Some of you may have wondered what the alpha numeric code in the address section of many Vietnamese letters addressed to Eastern Europe meant. Often, the letters will just show the name of the recipient, the numeric code and the city/country. Only occasionally would a street name or a factory name be included. So, it leads one to wonder, how were the mailmen in Eastern Europe able to deliver these letters to the intended recipient? I recently looked into this and this is what I found.
Due to the economic conditions in the former Eastern Block countries in the years following World War II, many people with job qualifications were looking for a better life in the West. As a result, the Eastern countries that shared a border with the West experienced a significant “brain drain”. This was especially pronounced in the former East Germany, which only came to a halt after the East German Government decided to build the “Berlin Wall”. The wall that started in Berlin soon expanded along the entire frontier of West Germany. By then, 3.4 million people had already fled the country. This resulted in a severe labor shortage that East Germany and other Eastern European Governments had to address. The more advanced economies, such as East Germany, Hungary and Czechoslovakia entered into Government employment contracts in the early 1960’s with countries that were politically aligned. These countries included Angola, Cuba, Nicaragua, Mozambique, Poland and North Vietnam. The principal idea was to acquire labor for the consumer goods and light industrial sectors, such as textile factories. Of course, the exchange was officially not portrayed as the procurement of cheap labor, as this would have been contrary to socialist ideals but more of brotherly assistance in educating fellow socialists from developing countries. It is certainly true that many a contract worker received good job training during their stay, which assisted them later on in life. Some even acquired master degrees in certain trades but that was more a side effect than the primary objective.
The guest workers received contracts that ranged between two to six years and the rotation principle was strictly observed to avoid too great of an attachment. Family members were not allowed to join them. There was no intention of integrating these guest workers into society as they were expected to leave after their assignment, and, as such, they were kept isolated from the general populace. They lived in housing facilities that were either directly attached to the factory they worked at, or close by. Contact between the guest workers and the general population was not desired; and, in order to ensure this, the comings and goings of guest workers from their housing facility was strictly controlled. In order to ensure better isolation, all workers were subject to a curfew when they had to be back in the housing facility, which was often located outside of town. Visitors to the facilities had to be announced and had to leave the facility by the curfew; and it was expected that a report to the Secret Service was made after the visit took place. Female guest workers that became pregnant during their stay faced automatic expulsion from the country or were cajoled into having abortions. Also, workers who did not meet their production quota or who violated socialist principles (whatever that means) were expelled. Travel back home was principally possible but often economically impossible, as most workers sent much of their earnings home in order to assist family members.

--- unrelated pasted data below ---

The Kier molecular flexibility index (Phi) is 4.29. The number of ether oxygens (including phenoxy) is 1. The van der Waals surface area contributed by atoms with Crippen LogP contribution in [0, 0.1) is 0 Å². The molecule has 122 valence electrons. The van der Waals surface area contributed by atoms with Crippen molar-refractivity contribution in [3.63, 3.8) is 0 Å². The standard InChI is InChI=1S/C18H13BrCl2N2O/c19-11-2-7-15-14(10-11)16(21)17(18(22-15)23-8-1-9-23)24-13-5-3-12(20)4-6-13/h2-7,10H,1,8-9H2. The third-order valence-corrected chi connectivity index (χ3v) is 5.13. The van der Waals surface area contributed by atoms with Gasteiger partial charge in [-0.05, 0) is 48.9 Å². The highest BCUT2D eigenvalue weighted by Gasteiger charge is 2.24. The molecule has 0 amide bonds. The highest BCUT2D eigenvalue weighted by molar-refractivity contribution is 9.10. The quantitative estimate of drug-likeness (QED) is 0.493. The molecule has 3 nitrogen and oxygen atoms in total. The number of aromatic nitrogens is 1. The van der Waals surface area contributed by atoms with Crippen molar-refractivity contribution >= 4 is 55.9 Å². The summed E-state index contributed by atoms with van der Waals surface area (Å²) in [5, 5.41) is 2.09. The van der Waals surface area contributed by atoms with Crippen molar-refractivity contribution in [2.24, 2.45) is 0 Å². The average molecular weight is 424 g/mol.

The mail, therefore, became for many the only means of staying in touch with their loved ones. Letters to the guest workers had to include the alphanumeric guest worker number the person was registered under as it served as a virtual post office box. That allowed the correct delivery of mail even in large housing facilities with many inmates, many of which had similar names or names that, for the average German or Czech postman, were just hard to distinguish.
When “The Wall” fell in 1989, East Germany alone had 94,0001 contract workers. Two-thirds of them were Vietnamese1. The newly united German Government went to terminate most of these contracts by paying the respective workers a measly €1,500 in compensation, and sending them home. Some people managed to hang on after applying for political asylum and today they are well integrated into society.
Letters to contract workers are not especially rare but they are part of postal history and, as such, worthwhile preserving. Also, the higher postage required for international letters makes for some interesting frankings. Letters from the early period (1960-1975) of contract workers tend to be pricier, as the international mail volume coming out of North Vietnam during that time was simply so much smaller as the comparable mail that was shipped out of South Vietnam, and there were less contract workers around than in the later period. Also interesting for the collector are military mail postings, often from relatives, which use Vietnamese military free franks. Only one free frank was required for a domestic letter but a minimum of two of the free franks had to be attached for international letters, more if the letter went by air mail or exceeded the first weight level. So, military mail to contract workers is an interesting way to demonstrate a multiple franking of the same stamp issue. Sometimes, one will also find interesting mixed frankings of regular postage stamps and military free franks. That is the case when the person working for the military only had one free frank left and had to upgrade for the international postage by using a regular postage stamp.
So watch out for these alpha numeric codes on Vietnamese letters travelling to Eastern Europe!